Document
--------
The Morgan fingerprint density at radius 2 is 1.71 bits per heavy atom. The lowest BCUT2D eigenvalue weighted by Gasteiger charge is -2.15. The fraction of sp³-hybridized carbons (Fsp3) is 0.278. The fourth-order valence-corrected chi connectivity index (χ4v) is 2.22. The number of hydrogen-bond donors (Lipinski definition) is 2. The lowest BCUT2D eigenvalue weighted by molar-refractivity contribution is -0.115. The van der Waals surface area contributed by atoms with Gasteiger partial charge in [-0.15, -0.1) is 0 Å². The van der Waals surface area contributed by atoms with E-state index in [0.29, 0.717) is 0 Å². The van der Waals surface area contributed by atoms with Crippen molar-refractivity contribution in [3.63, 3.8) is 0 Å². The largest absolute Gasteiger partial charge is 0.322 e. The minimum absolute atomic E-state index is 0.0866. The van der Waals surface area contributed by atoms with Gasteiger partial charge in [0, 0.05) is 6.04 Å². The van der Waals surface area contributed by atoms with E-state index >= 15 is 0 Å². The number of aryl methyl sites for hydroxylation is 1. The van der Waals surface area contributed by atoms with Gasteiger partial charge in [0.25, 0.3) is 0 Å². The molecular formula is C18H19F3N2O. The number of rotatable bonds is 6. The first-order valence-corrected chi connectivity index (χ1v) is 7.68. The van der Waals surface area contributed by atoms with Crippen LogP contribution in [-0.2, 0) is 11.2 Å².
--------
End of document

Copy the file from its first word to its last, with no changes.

The Morgan fingerprint density at radius 2 is 1.71 bits per heavy atom. The lowest BCUT2D eigenvalue weighted by Gasteiger charge is -2.15. The fraction of sp³-hybridized carbons (Fsp3) is 0.278. The fourth-order valence-corrected chi connectivity index (χ4v) is 2.22. The number of hydrogen-bond donors (Lipinski definition) is 2. The lowest BCUT2D eigenvalue weighted by molar-refractivity contribution is -0.115. The van der Waals surface area contributed by atoms with Gasteiger partial charge in [-0.15, -0.1) is 0 Å². The van der Waals surface area contributed by atoms with E-state index in [0.29, 0.717) is 0 Å². The van der Waals surface area contributed by atoms with Crippen molar-refractivity contribution in [3.63, 3.8) is 0 Å². The largest absolute Gasteiger partial charge is 0.322 e. The minimum absolute atomic E-state index is 0.0866. The van der Waals surface area contributed by atoms with Gasteiger partial charge in [0, 0.05) is 6.04 Å². The van der Waals surface area contributed by atoms with E-state index >= 15 is 0 Å². The number of aryl methyl sites for hydroxylation is 1. The van der Waals surface area contributed by atoms with Gasteiger partial charge in [0.25, 0.3) is 0 Å². The molecular formula is C18H19F3N2O. The number of rotatable bonds is 6. The first-order valence-corrected chi connectivity index (χ1v) is 7.68. The van der Waals surface area contributed by atoms with Crippen LogP contribution in [-0.2, 0) is 11.2 Å².